Documents released over the weekend by Securency’s board, which is chaired by RBA assistant governor Bob Rankin, show external auditor KPMG is likely to examine whether the polymer banknote manufacturer could have violated America’s far-reaching and powerful Foreign Corrupt Practices Act and Australia’s anti-money laundering and counter-terrorism financing laws.
THE payment of millions of dollars to offshore tax haven bank accounts by Reserve Bank of Australia subsidiary Securency could expose the company to investigation by US authorities. Nigerians watch with keen interest as the investigation of the Australia Company accused of bribing Nigerian officials to win a banknote deal in the cash-for-contracts scandal progresses.
The probe centres on a series of multimillion-dollar payments by the RBA firm Securency to offshore accounts of two British-based businessmen, Benoy Berry and Mike Harding, who boast high-level political contacts in Britain and Africa.
The firm, Securency, was found to have made a series of multimillion-dollar payments into offshore bank accounts of two British-based businessmen linked to the currency printing deal.
Former CBN Governor, Charles Chukwuma Soludo, mentioned in the scandal is currently running to be the next Governor of Anambra State, South-Eastern Nigeria.
The Australia Newspaper the Age reports that Documents released over the weekend by Securency’s board, which is chaired by RBA assistant governor Bob Rankin, show external auditor KPMG is likely to examine whether the polymer banknote manufacturer could have violated America’s far-reaching and powerful Foreign Corrupt Practices Act and Australia’s anti-money laundering and counterterrorism financing laws.
Under the US Act, non-American companies suspected of bribing foreign officials to win contracts can be prosecuted by US authorities if they have a commercial presence in America or conducted financial transactions through US-registered bank accounts.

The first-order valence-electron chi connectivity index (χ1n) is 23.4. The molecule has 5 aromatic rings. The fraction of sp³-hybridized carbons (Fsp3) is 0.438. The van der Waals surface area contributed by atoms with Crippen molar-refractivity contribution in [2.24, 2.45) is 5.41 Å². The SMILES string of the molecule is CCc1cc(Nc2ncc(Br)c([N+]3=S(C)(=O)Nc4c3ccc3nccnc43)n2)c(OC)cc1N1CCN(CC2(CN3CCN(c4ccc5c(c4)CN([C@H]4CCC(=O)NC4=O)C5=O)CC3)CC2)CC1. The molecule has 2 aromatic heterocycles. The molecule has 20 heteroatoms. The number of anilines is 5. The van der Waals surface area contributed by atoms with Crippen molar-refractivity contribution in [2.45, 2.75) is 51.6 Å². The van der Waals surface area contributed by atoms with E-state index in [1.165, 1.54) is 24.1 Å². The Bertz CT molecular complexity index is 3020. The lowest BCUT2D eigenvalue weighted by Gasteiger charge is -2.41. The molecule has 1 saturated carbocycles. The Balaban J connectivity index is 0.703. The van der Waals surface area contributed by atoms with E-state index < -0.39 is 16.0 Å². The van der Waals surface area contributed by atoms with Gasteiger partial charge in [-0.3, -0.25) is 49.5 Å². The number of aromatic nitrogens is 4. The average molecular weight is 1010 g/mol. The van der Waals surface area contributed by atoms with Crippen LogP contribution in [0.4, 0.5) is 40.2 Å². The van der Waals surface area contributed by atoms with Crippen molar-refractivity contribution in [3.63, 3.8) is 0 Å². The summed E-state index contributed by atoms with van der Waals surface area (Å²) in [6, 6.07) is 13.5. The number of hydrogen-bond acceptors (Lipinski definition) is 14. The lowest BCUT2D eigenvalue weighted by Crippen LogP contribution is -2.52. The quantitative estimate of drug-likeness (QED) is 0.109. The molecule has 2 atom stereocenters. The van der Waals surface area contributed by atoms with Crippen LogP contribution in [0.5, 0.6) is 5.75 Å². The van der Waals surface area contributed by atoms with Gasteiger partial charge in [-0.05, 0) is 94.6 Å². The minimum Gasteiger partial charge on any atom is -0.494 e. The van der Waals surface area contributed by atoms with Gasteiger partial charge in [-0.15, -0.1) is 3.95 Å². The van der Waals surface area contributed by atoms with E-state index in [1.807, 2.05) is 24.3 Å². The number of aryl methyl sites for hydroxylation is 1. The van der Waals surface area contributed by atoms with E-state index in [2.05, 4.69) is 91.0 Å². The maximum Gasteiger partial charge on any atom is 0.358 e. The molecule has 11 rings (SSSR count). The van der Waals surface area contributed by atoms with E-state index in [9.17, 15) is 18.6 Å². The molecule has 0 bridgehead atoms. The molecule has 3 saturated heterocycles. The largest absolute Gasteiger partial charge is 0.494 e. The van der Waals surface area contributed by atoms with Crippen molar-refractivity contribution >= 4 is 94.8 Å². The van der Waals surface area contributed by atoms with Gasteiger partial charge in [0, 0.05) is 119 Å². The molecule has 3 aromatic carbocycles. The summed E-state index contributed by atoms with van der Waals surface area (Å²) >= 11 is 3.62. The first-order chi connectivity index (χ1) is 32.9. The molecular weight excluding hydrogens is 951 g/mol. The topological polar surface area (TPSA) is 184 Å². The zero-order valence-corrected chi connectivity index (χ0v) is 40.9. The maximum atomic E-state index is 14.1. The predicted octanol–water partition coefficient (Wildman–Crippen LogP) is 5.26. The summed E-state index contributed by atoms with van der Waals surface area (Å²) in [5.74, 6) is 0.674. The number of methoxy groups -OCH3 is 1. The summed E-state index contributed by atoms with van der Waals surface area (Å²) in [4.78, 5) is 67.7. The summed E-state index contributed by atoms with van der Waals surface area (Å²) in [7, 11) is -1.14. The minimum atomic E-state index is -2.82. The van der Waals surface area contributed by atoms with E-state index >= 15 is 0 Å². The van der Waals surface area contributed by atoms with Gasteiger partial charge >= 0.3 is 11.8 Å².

Securency has a $12 million banknote plant in Mexico and previously had a sales executive based in the US to look after its substantial sales to Latin America. It is also believed to have wired money to US bank accounts.
A decision on whether the Securency board will seek KPMG’s advice on the company’s exposure to US anti-corruption laws is expected soon.Australian Federal Police agents raided Securency’s Melbourne headquarters last week as part of a long-running investigation into allegations it had bribed foreign officials to win banknote supply contracts.
Police also raided the Melbourne homes of Securency managing director Myles Curtis and company secretary John Ellery.
Computers and files were seized during the raids. Mr Curtis and Mr Ellery have been stood down until the police inquiry concludes.
The Securency board revealed on Friday night that Mr Curtis and Mr Ellery had failed to inform it or RBA auditors of an internal complaint by a staff member in 2007 about the company’s payments to agents in at least two countries.
The Age has been told by Securency insiders that the staff member was effectively forced out of his job by senior management in April 2007 soon after he expressed concern about the company’s business practices.
It is believed the staff member put his concerns in an email to Mr Curtis who then conducted an internal investigation and deemed no action was necessary.
Company insiders also allege Securency’s senior managers shredded documents and hid files to stop RBA auditors learning the full details of its arrangements with foreign middlemen.
The RBA wanted to examine Securency’s agent arrangements in 2006-07, but well-placed sources claim Securency’s management stymied RBA auditors to the extent they could not conduct a proper examination.
The company was allowed to continue using its vast network of foreign middlemen and it continued to send millions of dollars into offshore tax haven accounts.